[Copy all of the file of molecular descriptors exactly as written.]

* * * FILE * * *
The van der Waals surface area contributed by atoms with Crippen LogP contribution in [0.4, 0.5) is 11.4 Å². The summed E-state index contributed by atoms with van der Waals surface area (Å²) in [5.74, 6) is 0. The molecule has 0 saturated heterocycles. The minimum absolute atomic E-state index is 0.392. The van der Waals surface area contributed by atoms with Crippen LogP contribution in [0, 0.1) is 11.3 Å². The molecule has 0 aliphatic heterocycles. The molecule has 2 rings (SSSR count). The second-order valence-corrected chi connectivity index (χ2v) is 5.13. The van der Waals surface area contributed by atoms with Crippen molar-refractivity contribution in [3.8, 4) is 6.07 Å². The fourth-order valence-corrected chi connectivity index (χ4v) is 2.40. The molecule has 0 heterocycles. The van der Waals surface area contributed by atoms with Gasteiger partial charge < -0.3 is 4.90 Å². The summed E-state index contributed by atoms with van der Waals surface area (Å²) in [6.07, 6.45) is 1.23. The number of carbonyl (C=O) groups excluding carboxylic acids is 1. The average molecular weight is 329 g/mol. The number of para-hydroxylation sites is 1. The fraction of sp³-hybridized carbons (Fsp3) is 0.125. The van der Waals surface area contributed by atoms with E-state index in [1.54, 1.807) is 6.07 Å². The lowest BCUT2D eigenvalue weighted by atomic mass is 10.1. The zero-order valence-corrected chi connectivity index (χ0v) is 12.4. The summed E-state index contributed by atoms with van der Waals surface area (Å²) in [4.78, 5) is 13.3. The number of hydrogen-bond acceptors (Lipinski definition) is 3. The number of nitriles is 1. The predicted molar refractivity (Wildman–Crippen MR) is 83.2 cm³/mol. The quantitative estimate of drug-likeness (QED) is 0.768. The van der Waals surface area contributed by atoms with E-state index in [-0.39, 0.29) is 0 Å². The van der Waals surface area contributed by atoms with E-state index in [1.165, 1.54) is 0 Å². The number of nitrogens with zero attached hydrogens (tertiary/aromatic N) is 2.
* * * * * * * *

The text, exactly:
The van der Waals surface area contributed by atoms with Crippen LogP contribution in [0.4, 0.5) is 11.4 Å². The summed E-state index contributed by atoms with van der Waals surface area (Å²) in [5.74, 6) is 0. The molecule has 0 saturated heterocycles. The minimum absolute atomic E-state index is 0.392. The van der Waals surface area contributed by atoms with Crippen LogP contribution in [0, 0.1) is 11.3 Å². The molecule has 0 aliphatic heterocycles. The molecule has 2 rings (SSSR count). The second-order valence-corrected chi connectivity index (χ2v) is 5.13. The van der Waals surface area contributed by atoms with Crippen molar-refractivity contribution in [3.8, 4) is 6.07 Å². The fourth-order valence-corrected chi connectivity index (χ4v) is 2.40. The molecule has 0 heterocycles. The van der Waals surface area contributed by atoms with Gasteiger partial charge < -0.3 is 4.90 Å². The summed E-state index contributed by atoms with van der Waals surface area (Å²) in [6.07, 6.45) is 1.23. The number of carbonyl (C=O) groups excluding carboxylic acids is 1. The average molecular weight is 329 g/mol. The number of para-hydroxylation sites is 1. The fraction of sp³-hybridized carbons (Fsp3) is 0.125. The van der Waals surface area contributed by atoms with E-state index in [1.54, 1.807) is 6.07 Å². The lowest BCUT2D eigenvalue weighted by atomic mass is 10.1. The zero-order valence-corrected chi connectivity index (χ0v) is 12.4. The summed E-state index contributed by atoms with van der Waals surface area (Å²) in [4.78, 5) is 13.3. The number of hydrogen-bond acceptors (Lipinski definition) is 3. The number of nitriles is 1. The predicted molar refractivity (Wildman–Crippen MR) is 83.2 cm³/mol. The quantitative estimate of drug-likeness (QED) is 0.768. The van der Waals surface area contributed by atoms with E-state index in [-0.39, 0.29) is 0 Å². The van der Waals surface area contributed by atoms with E-state index in [1.165, 1.54) is 0 Å². The number of nitrogens with zero attached hydrogens (tertiary/aromatic N) is 2.